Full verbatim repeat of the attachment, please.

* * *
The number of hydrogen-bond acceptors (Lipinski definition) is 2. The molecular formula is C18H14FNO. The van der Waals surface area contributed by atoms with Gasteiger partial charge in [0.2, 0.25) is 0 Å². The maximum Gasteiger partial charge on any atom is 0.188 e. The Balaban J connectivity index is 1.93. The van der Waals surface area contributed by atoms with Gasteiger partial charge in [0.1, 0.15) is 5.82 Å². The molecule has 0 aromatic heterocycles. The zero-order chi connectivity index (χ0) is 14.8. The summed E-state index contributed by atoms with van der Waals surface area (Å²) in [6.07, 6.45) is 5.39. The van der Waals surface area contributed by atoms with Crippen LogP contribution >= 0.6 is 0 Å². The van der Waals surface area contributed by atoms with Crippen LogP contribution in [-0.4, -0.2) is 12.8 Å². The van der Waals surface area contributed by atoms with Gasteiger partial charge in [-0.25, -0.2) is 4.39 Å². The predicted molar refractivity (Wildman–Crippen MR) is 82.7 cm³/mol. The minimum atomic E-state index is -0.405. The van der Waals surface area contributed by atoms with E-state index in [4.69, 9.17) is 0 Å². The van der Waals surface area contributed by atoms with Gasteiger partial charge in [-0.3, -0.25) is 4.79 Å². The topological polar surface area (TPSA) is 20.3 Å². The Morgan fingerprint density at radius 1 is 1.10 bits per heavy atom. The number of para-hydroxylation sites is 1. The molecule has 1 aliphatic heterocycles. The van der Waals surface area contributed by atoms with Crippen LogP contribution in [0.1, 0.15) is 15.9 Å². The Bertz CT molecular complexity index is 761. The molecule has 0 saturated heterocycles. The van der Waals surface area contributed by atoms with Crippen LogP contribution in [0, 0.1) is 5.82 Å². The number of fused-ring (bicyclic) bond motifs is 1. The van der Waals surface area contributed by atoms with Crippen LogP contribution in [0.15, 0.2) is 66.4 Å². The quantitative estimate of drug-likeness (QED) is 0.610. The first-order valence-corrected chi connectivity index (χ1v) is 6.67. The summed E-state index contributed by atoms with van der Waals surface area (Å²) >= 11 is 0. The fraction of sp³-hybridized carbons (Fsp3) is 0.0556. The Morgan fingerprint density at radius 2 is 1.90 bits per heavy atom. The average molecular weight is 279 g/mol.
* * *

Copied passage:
The number of hydrogen-bond acceptors (Lipinski definition) is 2. The molecular formula is C18H14FNO. The van der Waals surface area contributed by atoms with Gasteiger partial charge in [0.2, 0.25) is 0 Å². The maximum Gasteiger partial charge on any atom is 0.188 e. The Balaban J connectivity index is 1.93. The van der Waals surface area contributed by atoms with Gasteiger partial charge in [0.1, 0.15) is 5.82 Å². The molecule has 0 aromatic heterocycles. The zero-order chi connectivity index (χ0) is 14.8. The summed E-state index contributed by atoms with van der Waals surface area (Å²) in [6.07, 6.45) is 5.39. The van der Waals surface area contributed by atoms with Crippen LogP contribution >= 0.6 is 0 Å². The van der Waals surface area contributed by atoms with Crippen LogP contribution in [-0.4, -0.2) is 12.8 Å². The van der Waals surface area contributed by atoms with Gasteiger partial charge in [-0.25, -0.2) is 4.39 Å². The predicted molar refractivity (Wildman–Crippen MR) is 82.7 cm³/mol. The minimum atomic E-state index is -0.405. The van der Waals surface area contributed by atoms with E-state index in [4.69, 9.17) is 0 Å². The van der Waals surface area contributed by atoms with Gasteiger partial charge in [-0.3, -0.25) is 4.79 Å². The topological polar surface area (TPSA) is 20.3 Å². The Morgan fingerprint density at radius 1 is 1.10 bits per heavy atom. The number of para-hydroxylation sites is 1. The molecule has 1 aliphatic heterocycles. The van der Waals surface area contributed by atoms with Crippen LogP contribution in [0.1, 0.15) is 15.9 Å². The Bertz CT molecular complexity index is 761. The molecule has 0 saturated heterocycles. The van der Waals surface area contributed by atoms with Crippen LogP contribution in [0, 0.1) is 5.82 Å². The number of fused-ring (bicyclic) bond motifs is 1. The van der Waals surface area contributed by atoms with Crippen LogP contribution in [0.15, 0.2) is 66.4 Å². The quantitative estimate of drug-likeness (QED) is 0.610. The first-order valence-corrected chi connectivity index (χ1v) is 6.67. The summed E-state index contributed by atoms with van der Waals surface area (Å²) >= 11 is 0. The fraction of sp³-hybridized carbons (Fsp3) is 0.0556. The Morgan fingerprint density at radius 2 is 1.90 bits per heavy atom. The average molecular weight is 279 g/mol.